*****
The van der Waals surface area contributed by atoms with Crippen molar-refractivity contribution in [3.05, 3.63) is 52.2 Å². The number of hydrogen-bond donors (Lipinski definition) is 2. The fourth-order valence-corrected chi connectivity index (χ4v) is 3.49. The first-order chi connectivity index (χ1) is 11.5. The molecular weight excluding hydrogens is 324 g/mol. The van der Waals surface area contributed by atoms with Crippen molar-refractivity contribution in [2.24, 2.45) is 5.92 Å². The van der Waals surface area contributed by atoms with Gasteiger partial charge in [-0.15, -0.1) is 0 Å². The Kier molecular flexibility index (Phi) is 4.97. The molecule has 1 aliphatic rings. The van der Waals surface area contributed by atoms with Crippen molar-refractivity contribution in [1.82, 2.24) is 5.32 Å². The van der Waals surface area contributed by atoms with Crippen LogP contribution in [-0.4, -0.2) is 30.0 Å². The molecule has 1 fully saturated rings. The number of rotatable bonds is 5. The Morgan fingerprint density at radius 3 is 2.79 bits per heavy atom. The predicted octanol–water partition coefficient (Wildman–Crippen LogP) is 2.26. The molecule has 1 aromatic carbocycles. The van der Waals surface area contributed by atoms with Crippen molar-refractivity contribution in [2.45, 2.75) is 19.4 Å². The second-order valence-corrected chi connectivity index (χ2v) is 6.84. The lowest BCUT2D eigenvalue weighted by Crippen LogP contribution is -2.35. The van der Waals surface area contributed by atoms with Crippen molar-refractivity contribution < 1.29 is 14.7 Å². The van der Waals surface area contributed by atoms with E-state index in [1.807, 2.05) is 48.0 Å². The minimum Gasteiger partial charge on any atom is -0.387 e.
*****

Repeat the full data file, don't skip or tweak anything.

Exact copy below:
The van der Waals surface area contributed by atoms with Crippen molar-refractivity contribution in [3.05, 3.63) is 52.2 Å². The number of hydrogen-bond donors (Lipinski definition) is 2. The fourth-order valence-corrected chi connectivity index (χ4v) is 3.49. The first-order chi connectivity index (χ1) is 11.5. The molecular weight excluding hydrogens is 324 g/mol. The van der Waals surface area contributed by atoms with Crippen molar-refractivity contribution in [2.24, 2.45) is 5.92 Å². The van der Waals surface area contributed by atoms with Gasteiger partial charge in [-0.15, -0.1) is 0 Å². The Kier molecular flexibility index (Phi) is 4.97. The molecule has 1 aliphatic rings. The van der Waals surface area contributed by atoms with Crippen molar-refractivity contribution in [1.82, 2.24) is 5.32 Å². The van der Waals surface area contributed by atoms with Crippen LogP contribution in [-0.4, -0.2) is 30.0 Å². The molecule has 1 fully saturated rings. The number of rotatable bonds is 5. The Morgan fingerprint density at radius 3 is 2.79 bits per heavy atom. The predicted octanol–water partition coefficient (Wildman–Crippen LogP) is 2.26. The molecule has 1 aromatic carbocycles. The van der Waals surface area contributed by atoms with Crippen molar-refractivity contribution in [2.45, 2.75) is 19.4 Å². The second-order valence-corrected chi connectivity index (χ2v) is 6.84. The lowest BCUT2D eigenvalue weighted by Crippen LogP contribution is -2.35. The van der Waals surface area contributed by atoms with Crippen molar-refractivity contribution < 1.29 is 14.7 Å². The van der Waals surface area contributed by atoms with E-state index in [1.807, 2.05) is 48.0 Å². The minimum Gasteiger partial charge on any atom is -0.387 e.